Please give me a good explanation for these V2 changes


#1

I believe that Vatican II was a valid council, however, I don’t understand two changes that occurred after the council (although I’m not sure if they were direct results of the council). The two changes that I’m referring to are: (1) the priest facing the altar & (2) headcoverings for women. Both of these practices are apostolic and from what I understand, there was no historical precendent to the contrary. I would appreciate it if someone could give me a good explanation as to why these traditions are no longer being done in the Church. Thanks! :thumbsup:

PS - I have actually read that women should still be wearing headcoverings because the 1983 Code of Canon Law didn’t address the subject.


#2

Both of those things you refer to are rules of the Church. One governs how Mass is said, the other what people wear. Since the Church was given the right to make and change the rules, I don’t see how this is a problem.

As for more specifics on head coverings, see this jimmyakin.org/2004/07/head_coverings_.html


#3

[quote=MariaG]As for more specifics on head coverings, see this jimmyakin.org/2004/07/head_coverings_.html
[/quote]

Seen that, it’s been quite skillfully refuted. Read this:

catholicintl.com/epologetics/articles/pastoral/covering.htm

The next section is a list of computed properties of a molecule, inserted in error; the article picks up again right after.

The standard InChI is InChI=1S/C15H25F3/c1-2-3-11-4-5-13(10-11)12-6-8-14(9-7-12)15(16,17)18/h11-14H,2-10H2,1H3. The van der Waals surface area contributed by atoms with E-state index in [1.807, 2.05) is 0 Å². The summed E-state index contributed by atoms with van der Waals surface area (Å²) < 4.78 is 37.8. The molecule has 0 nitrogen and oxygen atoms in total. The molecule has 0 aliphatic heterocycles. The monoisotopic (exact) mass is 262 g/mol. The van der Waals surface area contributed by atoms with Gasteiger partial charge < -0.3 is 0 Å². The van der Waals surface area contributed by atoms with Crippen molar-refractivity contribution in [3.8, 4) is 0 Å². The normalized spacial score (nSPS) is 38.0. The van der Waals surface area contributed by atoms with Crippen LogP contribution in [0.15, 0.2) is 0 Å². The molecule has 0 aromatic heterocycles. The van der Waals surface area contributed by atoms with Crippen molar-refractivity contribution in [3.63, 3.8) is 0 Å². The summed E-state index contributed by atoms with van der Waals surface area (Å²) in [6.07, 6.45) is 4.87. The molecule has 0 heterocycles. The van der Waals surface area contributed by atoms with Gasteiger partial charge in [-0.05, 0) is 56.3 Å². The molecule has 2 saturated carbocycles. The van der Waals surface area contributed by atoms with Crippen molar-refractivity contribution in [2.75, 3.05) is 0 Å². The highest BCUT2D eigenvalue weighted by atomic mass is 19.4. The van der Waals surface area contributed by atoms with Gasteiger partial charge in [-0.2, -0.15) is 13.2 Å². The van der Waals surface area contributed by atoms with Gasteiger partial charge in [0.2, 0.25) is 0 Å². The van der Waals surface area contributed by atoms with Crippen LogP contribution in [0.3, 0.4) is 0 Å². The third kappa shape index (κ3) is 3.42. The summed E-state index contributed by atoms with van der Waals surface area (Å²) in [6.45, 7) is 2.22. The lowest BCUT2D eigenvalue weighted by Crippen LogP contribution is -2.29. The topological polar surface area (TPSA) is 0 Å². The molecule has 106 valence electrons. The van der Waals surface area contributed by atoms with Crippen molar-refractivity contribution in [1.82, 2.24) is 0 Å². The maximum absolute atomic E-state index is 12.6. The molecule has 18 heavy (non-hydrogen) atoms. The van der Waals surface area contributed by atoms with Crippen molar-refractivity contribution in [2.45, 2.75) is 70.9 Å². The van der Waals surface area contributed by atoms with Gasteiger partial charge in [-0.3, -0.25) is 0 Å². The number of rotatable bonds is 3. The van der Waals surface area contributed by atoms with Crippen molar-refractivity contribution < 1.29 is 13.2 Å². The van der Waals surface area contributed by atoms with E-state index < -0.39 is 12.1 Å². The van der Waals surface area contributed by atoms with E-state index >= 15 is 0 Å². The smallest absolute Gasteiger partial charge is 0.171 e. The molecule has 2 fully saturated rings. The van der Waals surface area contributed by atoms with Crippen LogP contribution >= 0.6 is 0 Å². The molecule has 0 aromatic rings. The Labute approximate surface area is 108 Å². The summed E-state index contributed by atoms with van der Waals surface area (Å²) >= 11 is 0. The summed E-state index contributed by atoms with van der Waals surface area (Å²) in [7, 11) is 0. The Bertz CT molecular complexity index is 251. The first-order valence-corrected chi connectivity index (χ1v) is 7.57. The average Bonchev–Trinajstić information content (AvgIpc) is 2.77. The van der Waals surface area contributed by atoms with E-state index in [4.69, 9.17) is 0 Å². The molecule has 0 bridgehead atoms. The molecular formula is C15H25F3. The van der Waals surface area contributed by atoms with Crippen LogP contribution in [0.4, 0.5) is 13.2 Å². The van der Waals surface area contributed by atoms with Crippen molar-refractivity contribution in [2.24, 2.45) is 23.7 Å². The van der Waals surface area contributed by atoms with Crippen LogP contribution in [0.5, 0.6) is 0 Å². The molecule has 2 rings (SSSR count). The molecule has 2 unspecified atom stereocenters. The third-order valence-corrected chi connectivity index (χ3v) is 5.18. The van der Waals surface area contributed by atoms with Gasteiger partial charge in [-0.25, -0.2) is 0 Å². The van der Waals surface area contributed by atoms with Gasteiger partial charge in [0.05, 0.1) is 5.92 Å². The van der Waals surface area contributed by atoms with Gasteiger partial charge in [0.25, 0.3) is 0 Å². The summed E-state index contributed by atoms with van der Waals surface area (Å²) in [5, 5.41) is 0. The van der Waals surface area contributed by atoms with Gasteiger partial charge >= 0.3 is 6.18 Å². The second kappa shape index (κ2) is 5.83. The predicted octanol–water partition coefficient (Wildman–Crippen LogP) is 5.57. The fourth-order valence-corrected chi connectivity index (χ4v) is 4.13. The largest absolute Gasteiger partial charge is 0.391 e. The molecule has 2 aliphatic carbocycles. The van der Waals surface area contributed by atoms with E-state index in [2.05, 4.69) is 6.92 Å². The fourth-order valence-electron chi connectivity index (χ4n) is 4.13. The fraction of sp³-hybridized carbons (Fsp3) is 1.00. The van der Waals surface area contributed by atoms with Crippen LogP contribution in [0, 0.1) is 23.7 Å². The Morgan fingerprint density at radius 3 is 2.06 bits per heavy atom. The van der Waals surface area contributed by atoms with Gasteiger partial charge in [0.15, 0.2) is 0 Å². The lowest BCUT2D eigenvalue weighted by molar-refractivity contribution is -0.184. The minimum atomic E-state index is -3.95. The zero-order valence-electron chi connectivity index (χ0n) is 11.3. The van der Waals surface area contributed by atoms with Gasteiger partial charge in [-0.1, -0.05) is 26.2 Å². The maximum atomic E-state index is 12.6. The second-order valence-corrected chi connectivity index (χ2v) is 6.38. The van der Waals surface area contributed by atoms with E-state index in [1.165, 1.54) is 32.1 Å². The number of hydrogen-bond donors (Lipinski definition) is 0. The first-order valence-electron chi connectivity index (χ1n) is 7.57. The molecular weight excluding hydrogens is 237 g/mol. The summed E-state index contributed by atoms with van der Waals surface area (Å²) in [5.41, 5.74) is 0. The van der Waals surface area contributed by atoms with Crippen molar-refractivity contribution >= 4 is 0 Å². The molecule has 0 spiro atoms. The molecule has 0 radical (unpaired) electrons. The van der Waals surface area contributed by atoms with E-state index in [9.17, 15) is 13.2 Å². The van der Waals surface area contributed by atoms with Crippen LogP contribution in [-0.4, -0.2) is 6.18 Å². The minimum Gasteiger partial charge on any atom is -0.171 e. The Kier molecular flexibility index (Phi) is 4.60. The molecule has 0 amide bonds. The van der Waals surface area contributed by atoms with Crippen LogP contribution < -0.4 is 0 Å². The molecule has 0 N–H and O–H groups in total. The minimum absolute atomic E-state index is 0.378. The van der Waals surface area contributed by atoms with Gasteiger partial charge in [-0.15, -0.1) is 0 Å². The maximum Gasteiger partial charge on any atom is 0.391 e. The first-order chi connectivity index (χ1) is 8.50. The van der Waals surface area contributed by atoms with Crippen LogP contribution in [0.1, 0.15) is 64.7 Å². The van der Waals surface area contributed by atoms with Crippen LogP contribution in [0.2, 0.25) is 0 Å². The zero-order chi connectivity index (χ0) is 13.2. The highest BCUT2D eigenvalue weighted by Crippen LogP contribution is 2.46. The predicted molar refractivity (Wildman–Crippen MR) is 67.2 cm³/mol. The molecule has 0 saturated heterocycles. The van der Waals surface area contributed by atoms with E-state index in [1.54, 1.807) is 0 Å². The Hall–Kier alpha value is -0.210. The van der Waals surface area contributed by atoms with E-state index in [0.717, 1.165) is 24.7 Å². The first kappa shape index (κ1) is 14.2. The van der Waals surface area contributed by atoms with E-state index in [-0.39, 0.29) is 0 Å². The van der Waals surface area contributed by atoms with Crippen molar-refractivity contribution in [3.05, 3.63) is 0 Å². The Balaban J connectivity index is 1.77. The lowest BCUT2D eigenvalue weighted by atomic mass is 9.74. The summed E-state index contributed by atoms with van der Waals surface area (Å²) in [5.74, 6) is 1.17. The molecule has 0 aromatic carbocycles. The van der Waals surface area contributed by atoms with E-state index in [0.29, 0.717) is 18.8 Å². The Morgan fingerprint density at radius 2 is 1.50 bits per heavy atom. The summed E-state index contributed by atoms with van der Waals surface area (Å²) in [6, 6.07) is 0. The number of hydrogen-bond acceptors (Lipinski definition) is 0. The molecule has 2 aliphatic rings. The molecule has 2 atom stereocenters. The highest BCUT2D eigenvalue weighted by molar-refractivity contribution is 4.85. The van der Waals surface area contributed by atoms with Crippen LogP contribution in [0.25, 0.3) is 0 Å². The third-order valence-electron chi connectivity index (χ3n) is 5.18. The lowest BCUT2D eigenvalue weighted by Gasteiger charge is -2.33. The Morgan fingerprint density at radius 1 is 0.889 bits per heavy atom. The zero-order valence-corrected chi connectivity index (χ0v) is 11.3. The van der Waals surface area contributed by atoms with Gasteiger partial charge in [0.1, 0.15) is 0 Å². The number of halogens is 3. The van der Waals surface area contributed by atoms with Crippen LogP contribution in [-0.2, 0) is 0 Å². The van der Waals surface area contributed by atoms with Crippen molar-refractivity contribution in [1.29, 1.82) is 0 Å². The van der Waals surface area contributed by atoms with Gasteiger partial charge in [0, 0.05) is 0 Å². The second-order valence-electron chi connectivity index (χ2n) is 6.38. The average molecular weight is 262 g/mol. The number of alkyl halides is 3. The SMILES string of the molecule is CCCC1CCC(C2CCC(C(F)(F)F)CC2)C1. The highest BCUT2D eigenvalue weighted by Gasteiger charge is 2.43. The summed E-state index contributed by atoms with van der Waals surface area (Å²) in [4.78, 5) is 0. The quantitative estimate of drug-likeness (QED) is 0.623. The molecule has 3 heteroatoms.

There is no reason at all to abandon apostolic traditions (meaning we got them from the apostles themselves!!!) The aposltes received their teachings directly from Jesus who is God. The Church does not have to power to reject divinely revealed truths. For example, the Church does not have the power to ordain women. This is something that John Paul II made quite clear, using the same reasoning.

“But what is also to the point, let us note that the very tradition, teaching, and faith of the Catholic Church from the beginning was preached by the Apostles and preserved by the fathers. On this the church was founded; and if anyone departs from this, he neither is, nor any longer ought to be called, a Christian” -St. Athanasius (4th century)

“So then, brethren, stand firm and hold to the traditions which you were taught by us, either by word of mouth or by letter.”